Water Conservation Tips

The PUD has free water conservation kits available at the Administration Building in Port Hadlock. Contact Bill Graham at 385-8375 or via email if you are interested in obtaining one.

INDOOR

        • Wash only full loads in your washing machine and dishwasher.
        • Don’t run water continuously when washing dishes by hand.
        • Attach “low-flow” faucet aerators to faucets.
        • Take short showers instead of baths. A full bathtub requires about 36 gallons of water. A five-minute shower using a low flow showerhead can use as little as 7.5 to 15 gallons.
        • Install “low-flow” shower heads and toilets.
        • Don’t leave the water running when brushing your teeth or shaving. With the tap running at full force, shaving takes 20 gallons of water,
          teeth-brushing takes 10 and hand washing takes two.
        • Check for leaky faucets and toilets, and then repair them immediately. A leaky tap, dripping once per second, wastes six gallons of water a day.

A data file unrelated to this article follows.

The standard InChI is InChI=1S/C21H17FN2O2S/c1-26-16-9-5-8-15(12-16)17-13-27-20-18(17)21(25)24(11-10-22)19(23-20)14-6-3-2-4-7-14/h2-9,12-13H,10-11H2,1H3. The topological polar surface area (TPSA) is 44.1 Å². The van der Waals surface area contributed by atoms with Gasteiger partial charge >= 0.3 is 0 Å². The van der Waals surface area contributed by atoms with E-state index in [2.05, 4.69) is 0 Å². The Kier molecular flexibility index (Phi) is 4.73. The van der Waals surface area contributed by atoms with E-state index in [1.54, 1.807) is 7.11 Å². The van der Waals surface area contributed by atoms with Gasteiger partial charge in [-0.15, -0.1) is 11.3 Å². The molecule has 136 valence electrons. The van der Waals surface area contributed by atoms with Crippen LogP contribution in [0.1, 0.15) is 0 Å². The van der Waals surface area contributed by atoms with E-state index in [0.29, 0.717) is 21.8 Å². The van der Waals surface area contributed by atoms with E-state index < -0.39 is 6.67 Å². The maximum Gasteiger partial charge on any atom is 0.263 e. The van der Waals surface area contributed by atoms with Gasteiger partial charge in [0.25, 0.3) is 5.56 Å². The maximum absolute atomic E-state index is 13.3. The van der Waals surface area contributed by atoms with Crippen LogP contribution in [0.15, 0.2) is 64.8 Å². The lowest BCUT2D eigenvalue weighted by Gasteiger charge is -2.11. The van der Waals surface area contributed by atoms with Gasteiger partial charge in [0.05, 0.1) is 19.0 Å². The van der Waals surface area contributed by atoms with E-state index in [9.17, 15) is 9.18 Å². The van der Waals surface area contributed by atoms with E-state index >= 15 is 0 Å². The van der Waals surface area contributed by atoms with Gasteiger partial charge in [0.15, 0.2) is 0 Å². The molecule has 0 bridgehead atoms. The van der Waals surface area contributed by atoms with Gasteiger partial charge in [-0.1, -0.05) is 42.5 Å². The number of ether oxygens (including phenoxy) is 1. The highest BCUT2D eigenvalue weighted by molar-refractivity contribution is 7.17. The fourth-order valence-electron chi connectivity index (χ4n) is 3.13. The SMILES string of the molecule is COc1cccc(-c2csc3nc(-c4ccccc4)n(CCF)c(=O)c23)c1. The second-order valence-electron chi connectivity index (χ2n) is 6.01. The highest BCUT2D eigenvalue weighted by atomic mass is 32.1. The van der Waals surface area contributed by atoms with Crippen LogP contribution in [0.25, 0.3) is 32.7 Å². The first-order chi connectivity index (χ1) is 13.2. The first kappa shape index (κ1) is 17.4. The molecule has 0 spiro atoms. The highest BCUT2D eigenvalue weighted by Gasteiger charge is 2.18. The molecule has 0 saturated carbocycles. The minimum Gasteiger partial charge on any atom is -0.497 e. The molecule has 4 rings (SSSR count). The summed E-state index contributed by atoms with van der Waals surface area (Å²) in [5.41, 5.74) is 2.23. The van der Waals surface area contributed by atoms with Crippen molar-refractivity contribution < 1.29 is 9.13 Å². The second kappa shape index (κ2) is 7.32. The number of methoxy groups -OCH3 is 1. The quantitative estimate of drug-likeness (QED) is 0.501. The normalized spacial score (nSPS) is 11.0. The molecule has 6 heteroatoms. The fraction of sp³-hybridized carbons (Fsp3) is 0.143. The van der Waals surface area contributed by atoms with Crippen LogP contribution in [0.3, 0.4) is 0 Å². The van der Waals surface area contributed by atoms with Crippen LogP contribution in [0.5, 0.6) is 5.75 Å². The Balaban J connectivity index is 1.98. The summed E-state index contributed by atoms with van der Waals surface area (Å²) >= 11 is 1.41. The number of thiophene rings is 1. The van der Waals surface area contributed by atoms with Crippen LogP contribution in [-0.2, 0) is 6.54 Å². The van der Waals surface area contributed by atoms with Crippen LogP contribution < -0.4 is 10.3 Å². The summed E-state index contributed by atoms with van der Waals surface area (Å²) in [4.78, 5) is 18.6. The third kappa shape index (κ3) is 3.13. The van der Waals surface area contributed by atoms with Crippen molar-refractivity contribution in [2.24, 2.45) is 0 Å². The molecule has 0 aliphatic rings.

• Don’t run water continuously when washing your car. Use a nozzle on
          the hose to stop the water flow between rinsings. Clean the car with a pail of soapy water.
        • Use a broom, not a hose, to clean driveways and sidewalksPlan before you plant – consider plant needs for moisture, sunlight, etc.
          in advance.
      • Improve the soil structure – work organic material such as peat moss or
        compost into the soil to help retain water and assist in plant growth.
      • Aerating your yard once a year also will help it retain water.
      • Cut down on grass – grass requires up to four times as much water as
        other plants.
      • Cut back on the amount of grass in your yard by planting shrubs or ground cover or putting in rock gardens.
      • Water efficiently – use a sprinkler with a low application rate (about
        one-third inch per hour) and check for even coverage. Established
        grass only needs an inch of water each week.
      • Water your lawn in the evenings or early mornings to reduce evaporation.
      • When you do water, water long enough for moisture to soak down to
        the roots where it will do the most good.
      • Make the most of mulches – three to four inches of mulch on top of the
        soil, especially before spring and fall rains, will reduce water needs,
        moderate soil temperature and inhibit weed growth.
      • Choose climate friendly plants – many native plants can survive on
        rainwater alone, and they’re more disease and insect resistant.
      • Care for what you plant – weed and prune regularly to ensure water
        is going where it’s needed.